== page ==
Customers directed to transition from Enterprise Agreements to Microsoft Customer Agreements must reassess how they license server software.
The sudden deprecation and eventual removal of SQL Server 2019’s Big Data Clusters feature marks a significant change in how Microsoft supports perpetually licensed products, and what support life cycles mean.
Extended Security Updates (ESUs) can provide security patches for select Windows, Windows Server, and SQL Server versions that are otherwise no longer supported by Microsoft but vary in their duration and type of updates offered.
ESUs can provide security patches for select Windows, Windows Server, and SQL Server versions that are otherwise no longer supported by Microsoft, but their costs and duration depend on the platform used to host impacted workloads.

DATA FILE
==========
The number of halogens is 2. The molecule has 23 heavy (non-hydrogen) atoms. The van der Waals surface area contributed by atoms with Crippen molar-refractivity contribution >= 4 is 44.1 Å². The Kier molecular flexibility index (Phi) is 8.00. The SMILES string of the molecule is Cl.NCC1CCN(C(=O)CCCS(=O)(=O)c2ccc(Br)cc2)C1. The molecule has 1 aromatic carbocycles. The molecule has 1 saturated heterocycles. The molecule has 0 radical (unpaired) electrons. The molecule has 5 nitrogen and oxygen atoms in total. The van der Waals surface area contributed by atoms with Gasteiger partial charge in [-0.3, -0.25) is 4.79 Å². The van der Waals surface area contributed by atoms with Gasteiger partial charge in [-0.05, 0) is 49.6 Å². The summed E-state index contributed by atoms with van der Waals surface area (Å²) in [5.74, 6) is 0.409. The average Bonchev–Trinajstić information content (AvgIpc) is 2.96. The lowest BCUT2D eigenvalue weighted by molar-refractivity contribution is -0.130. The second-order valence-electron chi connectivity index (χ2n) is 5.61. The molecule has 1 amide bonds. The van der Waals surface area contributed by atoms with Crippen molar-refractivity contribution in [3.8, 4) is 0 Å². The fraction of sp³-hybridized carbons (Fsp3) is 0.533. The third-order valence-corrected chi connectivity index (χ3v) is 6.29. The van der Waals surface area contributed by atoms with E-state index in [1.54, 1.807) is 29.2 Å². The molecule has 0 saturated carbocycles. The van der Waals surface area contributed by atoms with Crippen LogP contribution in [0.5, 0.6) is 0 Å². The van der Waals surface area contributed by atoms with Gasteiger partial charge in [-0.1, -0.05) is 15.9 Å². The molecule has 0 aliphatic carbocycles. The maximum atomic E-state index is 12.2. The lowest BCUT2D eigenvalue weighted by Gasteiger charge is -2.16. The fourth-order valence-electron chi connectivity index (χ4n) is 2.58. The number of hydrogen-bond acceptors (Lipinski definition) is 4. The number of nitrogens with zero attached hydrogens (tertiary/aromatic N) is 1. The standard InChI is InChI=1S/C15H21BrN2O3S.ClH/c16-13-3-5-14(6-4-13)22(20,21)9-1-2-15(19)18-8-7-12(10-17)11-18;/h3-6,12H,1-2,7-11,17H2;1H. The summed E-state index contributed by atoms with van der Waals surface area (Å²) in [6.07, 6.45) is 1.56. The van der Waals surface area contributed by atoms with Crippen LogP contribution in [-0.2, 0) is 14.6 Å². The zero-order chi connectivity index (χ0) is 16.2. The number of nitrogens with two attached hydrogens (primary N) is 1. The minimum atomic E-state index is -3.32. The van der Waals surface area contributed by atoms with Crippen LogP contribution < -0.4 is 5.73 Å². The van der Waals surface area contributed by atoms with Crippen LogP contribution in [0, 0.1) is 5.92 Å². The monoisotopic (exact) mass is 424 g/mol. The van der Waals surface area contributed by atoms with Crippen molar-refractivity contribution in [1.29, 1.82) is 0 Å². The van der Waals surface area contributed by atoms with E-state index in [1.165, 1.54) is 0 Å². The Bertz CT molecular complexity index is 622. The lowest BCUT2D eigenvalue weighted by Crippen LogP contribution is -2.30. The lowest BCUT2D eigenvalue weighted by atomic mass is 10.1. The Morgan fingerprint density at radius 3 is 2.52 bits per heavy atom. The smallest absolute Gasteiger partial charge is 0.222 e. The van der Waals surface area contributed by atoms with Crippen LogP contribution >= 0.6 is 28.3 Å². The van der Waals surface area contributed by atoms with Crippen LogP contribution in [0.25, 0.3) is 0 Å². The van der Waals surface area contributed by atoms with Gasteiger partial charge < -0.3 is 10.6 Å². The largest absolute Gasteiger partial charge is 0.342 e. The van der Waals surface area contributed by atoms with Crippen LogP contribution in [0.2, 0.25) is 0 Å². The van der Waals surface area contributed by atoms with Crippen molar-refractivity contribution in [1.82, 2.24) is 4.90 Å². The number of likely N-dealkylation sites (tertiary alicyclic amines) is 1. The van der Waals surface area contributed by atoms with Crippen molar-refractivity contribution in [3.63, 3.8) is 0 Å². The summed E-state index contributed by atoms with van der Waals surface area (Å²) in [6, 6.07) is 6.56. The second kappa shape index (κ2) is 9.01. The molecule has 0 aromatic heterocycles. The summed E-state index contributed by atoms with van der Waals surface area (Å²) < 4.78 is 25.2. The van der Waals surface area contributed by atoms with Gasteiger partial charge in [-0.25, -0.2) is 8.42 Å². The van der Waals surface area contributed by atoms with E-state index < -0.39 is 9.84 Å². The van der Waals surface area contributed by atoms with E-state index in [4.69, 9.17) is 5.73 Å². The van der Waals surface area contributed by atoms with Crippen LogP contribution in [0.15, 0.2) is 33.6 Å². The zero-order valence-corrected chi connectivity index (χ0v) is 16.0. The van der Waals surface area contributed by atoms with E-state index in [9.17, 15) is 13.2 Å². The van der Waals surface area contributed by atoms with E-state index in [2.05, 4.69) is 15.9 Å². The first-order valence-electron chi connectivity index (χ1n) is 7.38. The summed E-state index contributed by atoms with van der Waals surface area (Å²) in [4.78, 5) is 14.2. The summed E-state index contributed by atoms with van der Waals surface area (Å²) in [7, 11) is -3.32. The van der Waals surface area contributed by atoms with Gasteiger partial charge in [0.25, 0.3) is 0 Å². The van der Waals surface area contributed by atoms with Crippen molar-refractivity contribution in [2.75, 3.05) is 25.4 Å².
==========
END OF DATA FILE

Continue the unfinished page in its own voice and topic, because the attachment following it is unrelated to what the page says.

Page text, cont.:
Device-based subscriptions that provide at least three years of security updates and bulletins for legacy versions of SQL Server once they have left the Extended Support lifecycle phase.
SQL Server customers might have to purchase additional licenses or employ other licensing tactics to control costs when performing rolling upgrades of SQL Server farms.
Options exist for organizations to reduce costs on long-running Azure SQL workloads.
Typically, SQL Server is deployed in development and test environments using developer-specific licenses, but alternatives should be considered.
Sidebar highlights actual customer cost savings, after server license consolidation.